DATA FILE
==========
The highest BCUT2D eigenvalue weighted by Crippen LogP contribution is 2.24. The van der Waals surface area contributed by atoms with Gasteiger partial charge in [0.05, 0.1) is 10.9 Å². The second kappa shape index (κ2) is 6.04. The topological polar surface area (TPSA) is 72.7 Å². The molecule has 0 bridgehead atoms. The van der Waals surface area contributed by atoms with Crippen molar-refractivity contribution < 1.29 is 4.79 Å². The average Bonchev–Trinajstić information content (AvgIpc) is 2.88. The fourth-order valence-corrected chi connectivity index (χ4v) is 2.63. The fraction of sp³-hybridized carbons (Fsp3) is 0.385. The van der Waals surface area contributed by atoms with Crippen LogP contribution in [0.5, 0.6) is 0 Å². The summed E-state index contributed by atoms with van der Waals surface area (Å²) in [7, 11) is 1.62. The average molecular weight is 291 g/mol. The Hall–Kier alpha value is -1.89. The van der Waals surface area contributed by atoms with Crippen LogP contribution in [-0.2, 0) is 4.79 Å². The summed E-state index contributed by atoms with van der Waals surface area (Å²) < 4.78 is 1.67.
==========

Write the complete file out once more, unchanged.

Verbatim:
The highest BCUT2D eigenvalue weighted by Crippen LogP contribution is 2.24. The van der Waals surface area contributed by atoms with Gasteiger partial charge in [0.05, 0.1) is 10.9 Å². The second kappa shape index (κ2) is 6.04. The topological polar surface area (TPSA) is 72.7 Å². The molecule has 0 bridgehead atoms. The van der Waals surface area contributed by atoms with Crippen molar-refractivity contribution < 1.29 is 4.79 Å². The average Bonchev–Trinajstić information content (AvgIpc) is 2.88. The fourth-order valence-corrected chi connectivity index (χ4v) is 2.63. The fraction of sp³-hybridized carbons (Fsp3) is 0.385. The van der Waals surface area contributed by atoms with Crippen LogP contribution in [0.5, 0.6) is 0 Å². The summed E-state index contributed by atoms with van der Waals surface area (Å²) in [7, 11) is 1.62. The average molecular weight is 291 g/mol. The Hall–Kier alpha value is -1.89. The van der Waals surface area contributed by atoms with Crippen LogP contribution in [-0.2, 0) is 4.79 Å². The summed E-state index contributed by atoms with van der Waals surface area (Å²) < 4.78 is 1.67.